ADHD Myths: Setting the Record Straight

By Eve Kessler, Esq

AT A GLANCE

Despite the large number of children and adults who have ADHD, the condition is still widely misunderstood • Separating truth from myth can help reduce stigma and ensure that those with ADHD receive the help they deserve


When it comes to ADHD (and other learning challenges), misinformation often guides the interactions between those with the condition, and well-meaning friends, family, and school personnel. Below we’ve addressed many of the common misconceptions regarding ADHD and how it impacts the lives of those that have it.

Myth: ADHD is not a true medical diagnosis.

Major medical, educational, and psychiatric organizations, including the National Institutes of Health, the US Department of Education, and the American Psychiatric Association (APA), all recognize that ADHD is a legitimate genetic, neurobiological disorder. The diagnostic criteria are spelled out in the APA’s Diagnostic and Statistical Manual of Mental Disorders (DSM-V).

Myth: ADHD is caused by bad parenting.

ADHD is a complex neurobehavioral condition that runs in families. Although researchers have not identified a single cause of ADHD, studies confirm that the disorder is marked by significant differences in the size, structure, functionality, activation, connectivity, and development of certain areas of the brain and imbalances of the brain chemicals dopamine and norepinephrine. While parenting skills can make a difference in how a child with ADHD progresses, poor parenting does not cause the disorder.

Myth: ADHD does not impact life outside of school.

ADHD is much more than a problem with attention, impulse control, and activity levels. With symptoms ranging from mild to severe, those with ADHD may face ongoing challenges in all facets of their lives. Typical problems include regulating behaviors and emotions; storing and retrieving memories; learning and processing language and information; paying attention; staying motivated; organizing and planning; prioritizing and establishing routines; staying on task; making friends; and sustaining relationships.

Myth: ADHD mainly affects boys.

While boys are more commonly diagnosed with ADHD than girls, the disorder does not discriminate: it impacts people of every age, gender, race, religion, IQ, education level, and socioeconomic background.

Myth: Hyperactivity is a universal symptom of ADHD.

Not every child with ADHD is hyperactive. There are three main types of ADHD: hyperactive/impulsive; inattentive; and combined. Those who are inattentive have symptoms that are frequent, severe, and impair their ability to function normally. They may daydream, be distractible and easily bored, and have trouble paying attention and staying focused, especially when they are not interested in the task at hand. Oftentimes, they miss important details and make careless mistakes, struggle to follow directions, lose track of time, are forgetful, can’t get or stay organized, and shift from task to task without finishing. Girls are more likely than boys to have the inattentive type of ADHD.

Myth: Children with ADHD will outgrow it.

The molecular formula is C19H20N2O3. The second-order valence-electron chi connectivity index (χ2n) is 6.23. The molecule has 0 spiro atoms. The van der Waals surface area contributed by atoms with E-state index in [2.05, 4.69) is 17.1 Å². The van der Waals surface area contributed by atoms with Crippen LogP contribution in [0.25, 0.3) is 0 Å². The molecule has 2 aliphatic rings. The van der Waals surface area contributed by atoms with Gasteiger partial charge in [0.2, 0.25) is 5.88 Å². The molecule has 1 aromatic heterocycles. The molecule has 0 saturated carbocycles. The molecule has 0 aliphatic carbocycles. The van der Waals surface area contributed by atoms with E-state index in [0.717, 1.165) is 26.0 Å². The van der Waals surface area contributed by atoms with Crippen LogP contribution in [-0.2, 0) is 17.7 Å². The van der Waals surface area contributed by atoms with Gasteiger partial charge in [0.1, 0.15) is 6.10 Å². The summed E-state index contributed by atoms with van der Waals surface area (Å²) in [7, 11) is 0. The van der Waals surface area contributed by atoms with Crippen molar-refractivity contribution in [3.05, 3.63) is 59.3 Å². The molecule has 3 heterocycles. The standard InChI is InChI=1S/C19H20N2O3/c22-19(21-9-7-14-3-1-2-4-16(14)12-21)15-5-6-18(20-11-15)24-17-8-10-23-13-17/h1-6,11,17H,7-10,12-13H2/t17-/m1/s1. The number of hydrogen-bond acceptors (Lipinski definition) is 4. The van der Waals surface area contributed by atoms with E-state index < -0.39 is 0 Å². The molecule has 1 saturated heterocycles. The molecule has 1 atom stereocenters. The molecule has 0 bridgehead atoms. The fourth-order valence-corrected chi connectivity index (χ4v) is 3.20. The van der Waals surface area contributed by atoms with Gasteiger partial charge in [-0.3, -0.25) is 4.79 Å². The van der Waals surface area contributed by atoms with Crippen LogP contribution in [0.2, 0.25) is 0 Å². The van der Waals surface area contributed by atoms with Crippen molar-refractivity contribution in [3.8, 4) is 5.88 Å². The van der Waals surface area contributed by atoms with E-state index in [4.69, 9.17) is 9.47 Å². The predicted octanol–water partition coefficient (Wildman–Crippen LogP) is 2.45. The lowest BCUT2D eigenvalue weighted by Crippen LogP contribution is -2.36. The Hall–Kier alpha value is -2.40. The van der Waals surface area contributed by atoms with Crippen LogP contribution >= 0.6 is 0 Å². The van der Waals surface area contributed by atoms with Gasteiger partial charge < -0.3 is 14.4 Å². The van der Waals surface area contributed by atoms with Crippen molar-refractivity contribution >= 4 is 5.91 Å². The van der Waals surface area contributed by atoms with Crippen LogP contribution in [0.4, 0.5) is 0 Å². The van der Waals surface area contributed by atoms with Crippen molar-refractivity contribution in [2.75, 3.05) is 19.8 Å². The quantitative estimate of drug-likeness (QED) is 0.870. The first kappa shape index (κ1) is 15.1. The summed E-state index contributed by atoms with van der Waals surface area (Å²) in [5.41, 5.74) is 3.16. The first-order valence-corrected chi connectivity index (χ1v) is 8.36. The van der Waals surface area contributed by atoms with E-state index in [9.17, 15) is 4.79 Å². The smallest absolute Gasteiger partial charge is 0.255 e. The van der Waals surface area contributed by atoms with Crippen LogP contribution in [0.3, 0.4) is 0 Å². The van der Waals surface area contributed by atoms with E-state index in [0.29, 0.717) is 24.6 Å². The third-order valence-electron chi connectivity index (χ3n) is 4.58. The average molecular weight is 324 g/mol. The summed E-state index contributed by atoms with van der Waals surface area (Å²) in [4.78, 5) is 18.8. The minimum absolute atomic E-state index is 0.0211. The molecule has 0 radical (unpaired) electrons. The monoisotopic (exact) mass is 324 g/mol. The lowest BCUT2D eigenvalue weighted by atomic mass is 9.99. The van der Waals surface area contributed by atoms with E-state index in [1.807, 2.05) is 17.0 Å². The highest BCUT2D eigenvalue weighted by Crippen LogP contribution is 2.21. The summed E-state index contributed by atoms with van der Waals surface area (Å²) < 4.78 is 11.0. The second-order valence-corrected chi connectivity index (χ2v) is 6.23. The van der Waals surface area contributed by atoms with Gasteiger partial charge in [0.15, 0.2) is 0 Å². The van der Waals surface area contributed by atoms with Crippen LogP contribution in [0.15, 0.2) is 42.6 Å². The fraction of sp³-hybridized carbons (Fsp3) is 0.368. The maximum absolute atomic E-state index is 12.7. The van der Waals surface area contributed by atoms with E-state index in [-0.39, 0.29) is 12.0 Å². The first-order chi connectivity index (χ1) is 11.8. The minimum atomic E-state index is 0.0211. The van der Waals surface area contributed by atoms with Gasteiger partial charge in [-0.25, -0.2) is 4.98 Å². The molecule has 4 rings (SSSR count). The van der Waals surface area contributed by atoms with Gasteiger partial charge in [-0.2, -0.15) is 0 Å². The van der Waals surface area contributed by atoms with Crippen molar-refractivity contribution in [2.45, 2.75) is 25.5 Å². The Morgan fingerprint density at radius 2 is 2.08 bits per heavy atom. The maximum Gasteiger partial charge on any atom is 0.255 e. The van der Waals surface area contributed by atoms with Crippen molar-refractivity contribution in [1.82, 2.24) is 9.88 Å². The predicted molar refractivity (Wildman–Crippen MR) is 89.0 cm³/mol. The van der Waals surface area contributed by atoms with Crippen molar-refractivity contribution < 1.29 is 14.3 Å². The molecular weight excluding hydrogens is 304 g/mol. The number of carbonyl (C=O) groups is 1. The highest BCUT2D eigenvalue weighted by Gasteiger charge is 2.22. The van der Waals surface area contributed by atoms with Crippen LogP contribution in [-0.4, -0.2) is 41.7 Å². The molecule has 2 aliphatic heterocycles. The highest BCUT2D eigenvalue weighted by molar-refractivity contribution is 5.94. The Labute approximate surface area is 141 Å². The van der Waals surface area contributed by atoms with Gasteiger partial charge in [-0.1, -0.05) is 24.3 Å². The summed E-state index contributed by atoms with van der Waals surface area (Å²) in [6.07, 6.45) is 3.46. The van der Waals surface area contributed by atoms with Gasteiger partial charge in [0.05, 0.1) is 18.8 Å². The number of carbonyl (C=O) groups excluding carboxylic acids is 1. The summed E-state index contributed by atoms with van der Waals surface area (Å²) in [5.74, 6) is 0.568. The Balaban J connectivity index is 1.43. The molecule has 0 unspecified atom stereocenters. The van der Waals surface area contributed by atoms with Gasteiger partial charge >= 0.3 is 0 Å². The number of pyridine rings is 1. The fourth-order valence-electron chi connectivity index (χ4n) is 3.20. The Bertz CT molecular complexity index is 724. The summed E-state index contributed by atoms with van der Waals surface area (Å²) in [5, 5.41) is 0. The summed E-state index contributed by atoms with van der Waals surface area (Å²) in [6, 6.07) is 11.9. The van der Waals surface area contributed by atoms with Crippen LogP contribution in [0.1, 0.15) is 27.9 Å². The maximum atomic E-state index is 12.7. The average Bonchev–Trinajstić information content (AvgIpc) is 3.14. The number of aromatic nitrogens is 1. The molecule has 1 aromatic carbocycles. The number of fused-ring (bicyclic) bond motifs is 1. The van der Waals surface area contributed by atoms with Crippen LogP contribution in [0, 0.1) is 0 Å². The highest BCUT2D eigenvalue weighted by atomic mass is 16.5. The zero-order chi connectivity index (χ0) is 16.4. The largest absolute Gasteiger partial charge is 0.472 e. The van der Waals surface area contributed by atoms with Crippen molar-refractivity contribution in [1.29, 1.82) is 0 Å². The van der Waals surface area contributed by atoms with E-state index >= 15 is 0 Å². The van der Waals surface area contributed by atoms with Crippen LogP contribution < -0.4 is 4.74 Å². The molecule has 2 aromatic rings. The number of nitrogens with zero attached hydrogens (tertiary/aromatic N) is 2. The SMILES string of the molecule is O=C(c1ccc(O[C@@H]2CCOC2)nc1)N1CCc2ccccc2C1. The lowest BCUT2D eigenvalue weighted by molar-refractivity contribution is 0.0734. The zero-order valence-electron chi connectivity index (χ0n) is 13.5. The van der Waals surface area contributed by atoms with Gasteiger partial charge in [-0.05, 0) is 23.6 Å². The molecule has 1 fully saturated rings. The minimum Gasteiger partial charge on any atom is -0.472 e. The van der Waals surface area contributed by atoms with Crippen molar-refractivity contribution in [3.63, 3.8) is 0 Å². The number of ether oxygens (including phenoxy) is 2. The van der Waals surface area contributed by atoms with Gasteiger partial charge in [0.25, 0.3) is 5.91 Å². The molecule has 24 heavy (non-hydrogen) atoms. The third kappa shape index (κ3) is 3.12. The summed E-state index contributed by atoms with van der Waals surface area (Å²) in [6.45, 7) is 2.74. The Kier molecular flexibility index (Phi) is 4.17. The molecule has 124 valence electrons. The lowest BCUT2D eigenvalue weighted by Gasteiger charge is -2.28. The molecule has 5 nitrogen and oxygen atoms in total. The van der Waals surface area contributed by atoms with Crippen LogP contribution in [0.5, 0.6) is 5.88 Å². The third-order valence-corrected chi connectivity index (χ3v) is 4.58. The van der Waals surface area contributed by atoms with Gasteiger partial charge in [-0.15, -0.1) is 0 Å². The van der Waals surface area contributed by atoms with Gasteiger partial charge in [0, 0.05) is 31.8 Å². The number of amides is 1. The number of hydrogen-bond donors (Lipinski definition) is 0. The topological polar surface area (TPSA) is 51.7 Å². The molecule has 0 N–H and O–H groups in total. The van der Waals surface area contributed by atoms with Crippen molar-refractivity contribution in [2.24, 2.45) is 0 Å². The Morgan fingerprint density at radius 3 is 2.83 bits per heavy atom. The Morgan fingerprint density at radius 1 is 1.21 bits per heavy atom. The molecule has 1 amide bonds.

Over 80% of children with ADHD continue to have it in adolescence, and for approximately 75% of children, symptoms will persist – and often worsen – in adulthood. The majority of adults with ADHD remain undiagnosed and/or untreated. Highly susceptible to anxiety, mood disorders, substance abuse, and addictions, it is common for adults with ADHD to struggle with marriage, careers, finances, and social relationships, and to experience legal difficulties.

Myth: People with ADHD just need to try harder.

ADHD behaviors do not result from lack of effort. Most kids and adults with ADHD work particularly hard to understand their symptoms and compensate for them, whether by taking prescription medication, working with a behavior therapist or ADHD coach, and developing systems and strategies to address their particular challenges.

Myth: ADHD is not a recognized disability.

ADHD is deemed a disability under federal civil rights laws banning discrimination against individuals with disabilities, such as the Americans with Disabilities Act (ADA) and Section 504 of the Rehabilitation Act. In addition, when students with ADHD have an identified disability and need specialized instruction, they may receive special education services under the Individuals with Disabilities Education Act (IDEA).

Myth: Accommodations in school give kids with ADHD an unfair advantage.

School accommodations or modifications and specialized services are meant to “level the playing field,” so students with and without disabilities have an equal chance to learn, perform, and progress. Accommodations/services enable students with ADHD to be in a position where they can be as academically and socially successful as their non-ADHD classmates.

Myth: Medication is a quick fix for treating kids with ADHD.

There is no such thing as a quick fix for ADHD. It is a multifaceted and complex brain-based disorder impacting all facets of daily life. Medication doesn’t make ADHD go away: it won’t improve your child’s organizational or time-management abilities, develop his social skills, or increase her self-esteem. Rather, medication may help manage the core symptoms of ADHD by enhancing focus and lessening hyperactivity, impulsivity, and inattention.

Eve Kessler, Esq., a criminal appellate attorney with The Legal Aid Society, NYC, is co-founder of SPED*NET Wilton and a Contributing Editor of Smart Kids.

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